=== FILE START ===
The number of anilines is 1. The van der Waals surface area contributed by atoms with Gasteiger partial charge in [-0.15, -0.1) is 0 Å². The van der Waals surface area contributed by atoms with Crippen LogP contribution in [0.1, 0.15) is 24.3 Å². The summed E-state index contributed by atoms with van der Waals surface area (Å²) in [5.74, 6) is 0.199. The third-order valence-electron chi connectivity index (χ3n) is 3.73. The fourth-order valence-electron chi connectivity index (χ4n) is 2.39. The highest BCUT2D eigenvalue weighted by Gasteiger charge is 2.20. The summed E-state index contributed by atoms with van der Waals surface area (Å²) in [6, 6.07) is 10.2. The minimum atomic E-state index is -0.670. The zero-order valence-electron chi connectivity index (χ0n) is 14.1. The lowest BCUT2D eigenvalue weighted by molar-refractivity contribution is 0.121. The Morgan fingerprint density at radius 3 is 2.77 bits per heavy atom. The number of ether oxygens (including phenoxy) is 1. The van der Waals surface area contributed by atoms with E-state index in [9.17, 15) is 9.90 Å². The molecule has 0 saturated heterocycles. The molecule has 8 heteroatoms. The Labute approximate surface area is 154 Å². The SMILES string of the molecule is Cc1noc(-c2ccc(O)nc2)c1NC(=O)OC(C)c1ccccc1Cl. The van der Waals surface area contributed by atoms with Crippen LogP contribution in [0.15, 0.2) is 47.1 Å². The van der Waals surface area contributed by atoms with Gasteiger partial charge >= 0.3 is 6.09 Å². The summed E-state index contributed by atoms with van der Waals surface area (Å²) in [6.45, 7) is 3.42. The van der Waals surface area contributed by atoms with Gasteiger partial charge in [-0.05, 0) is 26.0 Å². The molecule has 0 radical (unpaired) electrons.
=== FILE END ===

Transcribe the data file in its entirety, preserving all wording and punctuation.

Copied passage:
The number of anilines is 1. The van der Waals surface area contributed by atoms with Gasteiger partial charge in [-0.15, -0.1) is 0 Å². The van der Waals surface area contributed by atoms with Crippen LogP contribution in [0.1, 0.15) is 24.3 Å². The summed E-state index contributed by atoms with van der Waals surface area (Å²) in [5.74, 6) is 0.199. The third-order valence-electron chi connectivity index (χ3n) is 3.73. The fourth-order valence-electron chi connectivity index (χ4n) is 2.39. The highest BCUT2D eigenvalue weighted by Gasteiger charge is 2.20. The summed E-state index contributed by atoms with van der Waals surface area (Å²) in [6, 6.07) is 10.2. The minimum atomic E-state index is -0.670. The zero-order valence-electron chi connectivity index (χ0n) is 14.1. The lowest BCUT2D eigenvalue weighted by molar-refractivity contribution is 0.121. The Morgan fingerprint density at radius 3 is 2.77 bits per heavy atom. The number of ether oxygens (including phenoxy) is 1. The van der Waals surface area contributed by atoms with E-state index in [9.17, 15) is 9.90 Å². The molecule has 0 saturated heterocycles. The molecule has 8 heteroatoms. The Labute approximate surface area is 154 Å². The SMILES string of the molecule is Cc1noc(-c2ccc(O)nc2)c1NC(=O)OC(C)c1ccccc1Cl. The van der Waals surface area contributed by atoms with Crippen LogP contribution in [0.15, 0.2) is 47.1 Å². The van der Waals surface area contributed by atoms with Gasteiger partial charge >= 0.3 is 6.09 Å². The summed E-state index contributed by atoms with van der Waals surface area (Å²) in [6.45, 7) is 3.42. The van der Waals surface area contributed by atoms with Gasteiger partial charge in [-0.05, 0) is 26.0 Å². The molecule has 0 radical (unpaired) electrons.